“Merry Christmas and God bless all of you – all of you on the good Earth.”
The 1960s were a time of great promise and idealism in our country and throughout the world. For example, in 1963, the Rev. Dr. Martin Luther King Jr. electrified the nation with the soaring rhetoric of his “I Have a Dream” speech at the Lincoln Memorial, the climax of the March on Washington. We celebrated the 50th anniversary of that moment of grace for our nation earlier this year.
Sadly, the 1960s were also a time of great turmoil and sorrow, 1968 especially. That year, both Dr. King and Bobby Kennedy were assassinated, devastating riots broke out all across the country – including five days of looting, burning, and destruction here in the District of Columbia – and social upheaval appeared to threaten everything. The hope of the beginning of the decade seemed lost as people became disillusioned and fearful.
But on Christmas Eve of that year, hope and joy and all manner of wonder were found again in the glory of God’s creation and in a small witness of faith to the entire world. It was on that day 45 years ago today when mankind first journeyed from Earth to reach another heavenly body as Apollo 8, the first manned mission to the Moon, entered lunar orbit. But man did not venture out alone – the word of God went too.
That evening, in a live television broadcast to the entire world, with the beauty of the Earth rising above the lunar surface, Lunar Module Pilot William Anders announced, “For all the people on Earth the crew of Apollo 8 has a message we would like to send you.”
Then he began, reading, “In the beginning, God created the heaven and the earth. And the earth was without form, and void; and darkness was upon the face of the deep. And the Spirit of God moved upon the face of the waters. And God said, Let there be light: and there was light. And God saw the light, that it was good: and God divided the light from the darkness.”
Command Module Pilot Jim Lovell followed, “And God called the light Day, and the darkness he called Night. And the evening and the morning were the first day.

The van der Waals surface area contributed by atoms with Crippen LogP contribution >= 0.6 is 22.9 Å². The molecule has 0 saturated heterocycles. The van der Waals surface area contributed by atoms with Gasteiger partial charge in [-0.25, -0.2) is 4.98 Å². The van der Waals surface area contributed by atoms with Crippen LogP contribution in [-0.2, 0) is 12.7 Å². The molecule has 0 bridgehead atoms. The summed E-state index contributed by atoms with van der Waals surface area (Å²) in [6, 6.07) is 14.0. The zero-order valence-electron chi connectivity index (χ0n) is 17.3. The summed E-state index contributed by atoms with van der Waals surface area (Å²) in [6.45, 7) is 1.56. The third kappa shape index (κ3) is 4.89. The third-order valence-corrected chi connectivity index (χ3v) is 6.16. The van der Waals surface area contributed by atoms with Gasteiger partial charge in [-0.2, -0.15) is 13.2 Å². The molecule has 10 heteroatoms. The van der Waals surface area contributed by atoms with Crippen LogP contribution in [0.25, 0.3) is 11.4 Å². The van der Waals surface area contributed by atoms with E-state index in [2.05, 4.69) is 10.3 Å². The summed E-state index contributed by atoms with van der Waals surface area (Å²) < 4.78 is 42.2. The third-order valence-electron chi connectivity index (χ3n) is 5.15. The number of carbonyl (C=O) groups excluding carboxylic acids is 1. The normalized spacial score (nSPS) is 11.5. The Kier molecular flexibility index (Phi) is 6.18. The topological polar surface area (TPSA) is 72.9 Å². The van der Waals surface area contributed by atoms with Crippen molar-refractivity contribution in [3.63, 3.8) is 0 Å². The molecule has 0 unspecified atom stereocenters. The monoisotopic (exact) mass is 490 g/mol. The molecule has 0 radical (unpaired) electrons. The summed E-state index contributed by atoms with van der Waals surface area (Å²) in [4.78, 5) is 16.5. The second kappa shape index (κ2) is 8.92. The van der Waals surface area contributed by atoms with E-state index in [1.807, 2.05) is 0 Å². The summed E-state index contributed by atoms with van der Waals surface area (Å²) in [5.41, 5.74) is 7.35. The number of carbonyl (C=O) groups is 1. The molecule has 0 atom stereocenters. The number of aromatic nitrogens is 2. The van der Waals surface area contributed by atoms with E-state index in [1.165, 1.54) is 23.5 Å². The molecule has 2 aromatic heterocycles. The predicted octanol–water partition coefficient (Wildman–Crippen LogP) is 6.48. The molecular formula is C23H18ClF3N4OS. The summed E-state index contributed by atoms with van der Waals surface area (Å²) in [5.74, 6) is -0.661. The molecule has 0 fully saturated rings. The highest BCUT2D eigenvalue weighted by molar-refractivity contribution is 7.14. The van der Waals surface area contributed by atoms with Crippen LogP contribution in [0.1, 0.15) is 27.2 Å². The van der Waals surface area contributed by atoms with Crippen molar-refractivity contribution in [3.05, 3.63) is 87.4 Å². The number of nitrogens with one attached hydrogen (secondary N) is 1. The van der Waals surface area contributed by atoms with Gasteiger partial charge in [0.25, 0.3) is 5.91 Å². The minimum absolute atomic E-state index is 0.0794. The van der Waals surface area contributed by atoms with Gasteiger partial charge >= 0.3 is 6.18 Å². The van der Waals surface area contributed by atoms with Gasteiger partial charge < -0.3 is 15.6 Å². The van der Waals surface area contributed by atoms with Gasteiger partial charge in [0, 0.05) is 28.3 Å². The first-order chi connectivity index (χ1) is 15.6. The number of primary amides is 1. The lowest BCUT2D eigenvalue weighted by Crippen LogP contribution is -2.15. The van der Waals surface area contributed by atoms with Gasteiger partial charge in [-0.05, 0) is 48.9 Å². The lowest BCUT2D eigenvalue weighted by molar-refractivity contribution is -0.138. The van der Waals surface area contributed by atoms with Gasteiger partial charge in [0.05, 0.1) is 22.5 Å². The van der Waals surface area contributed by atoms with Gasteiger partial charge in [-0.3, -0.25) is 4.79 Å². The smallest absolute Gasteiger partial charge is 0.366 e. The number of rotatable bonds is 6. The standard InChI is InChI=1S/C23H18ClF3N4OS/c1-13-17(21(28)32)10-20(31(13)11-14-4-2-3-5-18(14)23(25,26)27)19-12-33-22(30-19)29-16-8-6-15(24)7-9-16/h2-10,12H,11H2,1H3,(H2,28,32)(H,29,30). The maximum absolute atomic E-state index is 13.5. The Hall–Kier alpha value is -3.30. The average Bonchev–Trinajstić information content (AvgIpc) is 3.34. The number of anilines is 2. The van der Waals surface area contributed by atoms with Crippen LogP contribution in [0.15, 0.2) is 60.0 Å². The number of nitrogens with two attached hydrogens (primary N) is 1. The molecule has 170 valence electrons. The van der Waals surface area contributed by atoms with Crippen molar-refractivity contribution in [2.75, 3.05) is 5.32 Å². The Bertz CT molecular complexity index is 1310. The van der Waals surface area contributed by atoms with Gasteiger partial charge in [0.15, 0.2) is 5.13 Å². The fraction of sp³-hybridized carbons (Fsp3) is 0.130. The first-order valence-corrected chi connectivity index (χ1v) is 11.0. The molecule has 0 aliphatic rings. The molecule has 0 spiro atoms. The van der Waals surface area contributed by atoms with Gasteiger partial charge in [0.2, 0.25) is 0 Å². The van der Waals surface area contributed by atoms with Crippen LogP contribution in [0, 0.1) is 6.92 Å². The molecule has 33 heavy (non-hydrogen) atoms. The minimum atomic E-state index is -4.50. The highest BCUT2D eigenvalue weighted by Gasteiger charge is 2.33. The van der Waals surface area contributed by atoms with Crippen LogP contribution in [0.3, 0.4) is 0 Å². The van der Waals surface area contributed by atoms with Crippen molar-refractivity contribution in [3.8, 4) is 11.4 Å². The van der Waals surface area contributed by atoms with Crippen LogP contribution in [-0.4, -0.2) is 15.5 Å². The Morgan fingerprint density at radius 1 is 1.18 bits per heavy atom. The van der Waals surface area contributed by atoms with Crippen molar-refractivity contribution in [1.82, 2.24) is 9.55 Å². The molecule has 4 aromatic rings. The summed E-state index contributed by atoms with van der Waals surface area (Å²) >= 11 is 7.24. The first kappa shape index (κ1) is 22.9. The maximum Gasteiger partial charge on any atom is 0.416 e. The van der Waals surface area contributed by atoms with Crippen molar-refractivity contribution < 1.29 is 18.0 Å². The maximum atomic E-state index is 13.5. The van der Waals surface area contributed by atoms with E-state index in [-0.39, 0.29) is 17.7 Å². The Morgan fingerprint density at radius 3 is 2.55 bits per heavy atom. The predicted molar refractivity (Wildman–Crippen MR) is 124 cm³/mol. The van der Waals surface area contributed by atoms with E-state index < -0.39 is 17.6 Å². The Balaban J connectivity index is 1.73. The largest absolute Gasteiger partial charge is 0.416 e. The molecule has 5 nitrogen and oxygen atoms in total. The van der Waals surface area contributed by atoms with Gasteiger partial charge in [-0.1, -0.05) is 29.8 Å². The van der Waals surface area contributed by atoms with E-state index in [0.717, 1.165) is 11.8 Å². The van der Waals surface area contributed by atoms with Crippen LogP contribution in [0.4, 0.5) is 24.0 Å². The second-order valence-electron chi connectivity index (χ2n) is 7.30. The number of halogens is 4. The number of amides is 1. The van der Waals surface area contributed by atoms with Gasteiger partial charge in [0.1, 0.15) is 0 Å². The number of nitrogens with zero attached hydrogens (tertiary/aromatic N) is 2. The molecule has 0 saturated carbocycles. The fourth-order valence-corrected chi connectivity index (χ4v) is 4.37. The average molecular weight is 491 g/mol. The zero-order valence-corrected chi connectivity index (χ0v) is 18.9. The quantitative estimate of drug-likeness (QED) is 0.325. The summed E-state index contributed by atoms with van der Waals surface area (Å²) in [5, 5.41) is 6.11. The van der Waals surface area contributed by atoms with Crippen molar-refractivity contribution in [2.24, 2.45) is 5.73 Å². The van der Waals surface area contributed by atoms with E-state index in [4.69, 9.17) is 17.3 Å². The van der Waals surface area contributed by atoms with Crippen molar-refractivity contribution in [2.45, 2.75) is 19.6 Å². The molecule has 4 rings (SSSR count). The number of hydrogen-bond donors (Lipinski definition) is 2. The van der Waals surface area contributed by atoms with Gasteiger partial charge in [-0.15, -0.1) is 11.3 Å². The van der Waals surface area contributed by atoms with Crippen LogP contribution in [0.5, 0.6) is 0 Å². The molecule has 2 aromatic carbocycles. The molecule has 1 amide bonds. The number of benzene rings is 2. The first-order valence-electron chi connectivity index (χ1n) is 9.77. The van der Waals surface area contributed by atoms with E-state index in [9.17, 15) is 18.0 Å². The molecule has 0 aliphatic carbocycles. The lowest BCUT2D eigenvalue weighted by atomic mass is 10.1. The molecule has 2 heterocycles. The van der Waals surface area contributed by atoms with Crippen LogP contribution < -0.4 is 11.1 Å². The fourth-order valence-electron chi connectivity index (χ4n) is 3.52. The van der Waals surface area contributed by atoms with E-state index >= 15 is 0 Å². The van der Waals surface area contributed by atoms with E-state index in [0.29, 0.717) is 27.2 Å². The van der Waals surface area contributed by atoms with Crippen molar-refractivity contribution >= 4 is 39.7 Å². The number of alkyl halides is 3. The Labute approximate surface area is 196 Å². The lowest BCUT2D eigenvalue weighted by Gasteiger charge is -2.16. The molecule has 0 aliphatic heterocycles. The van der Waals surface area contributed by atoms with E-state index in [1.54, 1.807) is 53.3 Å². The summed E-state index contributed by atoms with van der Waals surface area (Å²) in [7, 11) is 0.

And God said, Let there be a firmament in the midst of the waters, and let it divide the waters from the waters. And God made the firmament, and divided the waters which were under the firmament from the waters which were above the firmament: and it was so. And God called the firmament Heaven. And the evening and the morning were the second day.”
In conclusion, Commander Frank Borman read, “And God said, Let the waters under the heavens be gathered together unto one place, and let the dry land appear: and it was so. And God called the dry land ‘Earth,’ and the gathering together of the waters he called the ‘Seas’ and God saw that it was good.”
Borman then added, “And from the crew of Apollo 8, we close with good night, good luck, a Merry Christmas, and God bless all of you – all of you on the good Earth.”
And so it was that mankind’s greatest technological achievement to date was marked with a shared act of faith to the world. When they returned home, the crew received an anonymous telegram saying, “Thank you Apollo 8. You saved 1968.”
No matter how dark the night – perhaps especially in the darkest of nights, as in the upheaval of 1968 – Christmas is a time of great joy. With the Child of Bethlehem, a great Light shines forth in a new creation. The glory of God is a wonderful message – one that can be shared anytime and anywhere, from Earth to the Moon.